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Impact of Ozonation on Naphthenic Acids Speciation and Toxicity of Oil Sands Process-Affected Water to Vibrio fischeri and Mammalian Immune System

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posted on 2013-06-18, 00:00 authored by Nan Wang, Pamela Chelme-Ayala, Leonidas Perez-Estrada, Erick Garcia-Garcia, Jonathan Pun, Jonathan W. Martin, Miodrag Belosevic, Mohamed Gamal El-Din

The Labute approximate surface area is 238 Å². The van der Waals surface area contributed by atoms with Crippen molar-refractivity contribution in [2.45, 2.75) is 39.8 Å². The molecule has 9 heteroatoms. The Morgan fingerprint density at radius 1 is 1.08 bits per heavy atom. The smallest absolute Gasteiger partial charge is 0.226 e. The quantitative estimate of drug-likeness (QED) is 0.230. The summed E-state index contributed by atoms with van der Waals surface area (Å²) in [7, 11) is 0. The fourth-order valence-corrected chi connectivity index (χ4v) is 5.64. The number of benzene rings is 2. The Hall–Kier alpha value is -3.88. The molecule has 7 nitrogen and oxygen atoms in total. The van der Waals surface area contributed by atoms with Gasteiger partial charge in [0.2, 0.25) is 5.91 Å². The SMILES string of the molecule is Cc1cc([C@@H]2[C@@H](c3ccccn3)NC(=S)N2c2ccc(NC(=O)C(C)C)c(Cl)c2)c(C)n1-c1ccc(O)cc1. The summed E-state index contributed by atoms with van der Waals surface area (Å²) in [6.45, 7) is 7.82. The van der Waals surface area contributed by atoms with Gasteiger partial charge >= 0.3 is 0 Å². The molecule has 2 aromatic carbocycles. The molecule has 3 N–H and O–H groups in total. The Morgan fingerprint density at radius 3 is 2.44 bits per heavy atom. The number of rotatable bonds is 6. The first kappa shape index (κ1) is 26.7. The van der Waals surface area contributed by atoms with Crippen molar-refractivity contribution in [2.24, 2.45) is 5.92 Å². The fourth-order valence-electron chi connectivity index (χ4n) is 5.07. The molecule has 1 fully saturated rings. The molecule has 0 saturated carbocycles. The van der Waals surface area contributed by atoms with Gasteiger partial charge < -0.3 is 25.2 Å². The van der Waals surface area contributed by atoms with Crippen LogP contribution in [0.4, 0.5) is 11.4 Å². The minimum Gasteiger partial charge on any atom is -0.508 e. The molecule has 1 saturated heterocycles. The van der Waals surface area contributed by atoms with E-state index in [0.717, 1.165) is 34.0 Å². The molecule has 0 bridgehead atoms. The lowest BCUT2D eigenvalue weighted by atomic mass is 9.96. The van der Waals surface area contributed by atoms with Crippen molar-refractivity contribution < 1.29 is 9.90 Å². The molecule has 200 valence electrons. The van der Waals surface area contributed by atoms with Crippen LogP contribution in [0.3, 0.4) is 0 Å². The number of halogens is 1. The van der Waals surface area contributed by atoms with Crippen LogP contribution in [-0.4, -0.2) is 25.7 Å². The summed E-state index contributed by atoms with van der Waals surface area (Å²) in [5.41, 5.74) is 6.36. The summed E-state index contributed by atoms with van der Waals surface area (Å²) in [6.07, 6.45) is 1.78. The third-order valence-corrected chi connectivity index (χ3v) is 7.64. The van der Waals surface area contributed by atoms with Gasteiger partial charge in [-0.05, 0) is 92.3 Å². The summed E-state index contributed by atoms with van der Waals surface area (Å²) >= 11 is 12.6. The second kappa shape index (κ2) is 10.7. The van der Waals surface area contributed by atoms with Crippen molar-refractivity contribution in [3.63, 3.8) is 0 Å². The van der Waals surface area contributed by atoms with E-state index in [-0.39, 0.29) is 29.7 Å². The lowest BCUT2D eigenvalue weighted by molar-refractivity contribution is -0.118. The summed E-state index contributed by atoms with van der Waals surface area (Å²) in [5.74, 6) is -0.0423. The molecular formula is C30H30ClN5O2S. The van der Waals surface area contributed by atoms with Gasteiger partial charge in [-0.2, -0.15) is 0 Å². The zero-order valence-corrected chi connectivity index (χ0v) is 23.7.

Oil sands process-affected water (OSPW) is the water contained in tailings impoundment structures in oil sands operations. There are concerns about the environmental impacts of the release of OSPW because of its toxicity. In this study, ozonation followed by biodegradation was used to remediate OSPW. The impacts of the ozone process evolution on the naphthenic acids (NAs) speciation and acute toxicity were evaluated. Ion-mobility spectrometry (IMS) was used to preliminarily separate isomeric and homologous species. The results showed limited effects of the ozone reactor size on the treatment performance in terms of contaminant removal. In terms of NAs speciation, high reactivity of NAs with higher number of carbons and rings was only observed in a region of high reactivity (i.e., utilized ozone dose lower than 50 mg/L). It was also found that nearly 0.5 mg/L total NAs was oxidized per mg/L of utilized ozone dose, at utilized ozone doses lower than 50 mg/L. IMS showed that ozonation was able to degrade NAs, oxidized NAs, and sulfur/nitrogenated NAs. Complete removal of toxicity toward Vibrio fischeri was achieved after ozonation followed by 28-day biodegradation period. In vitro and in vivo assays indicated that ozonation reduced the OSPW toxicity to mice.

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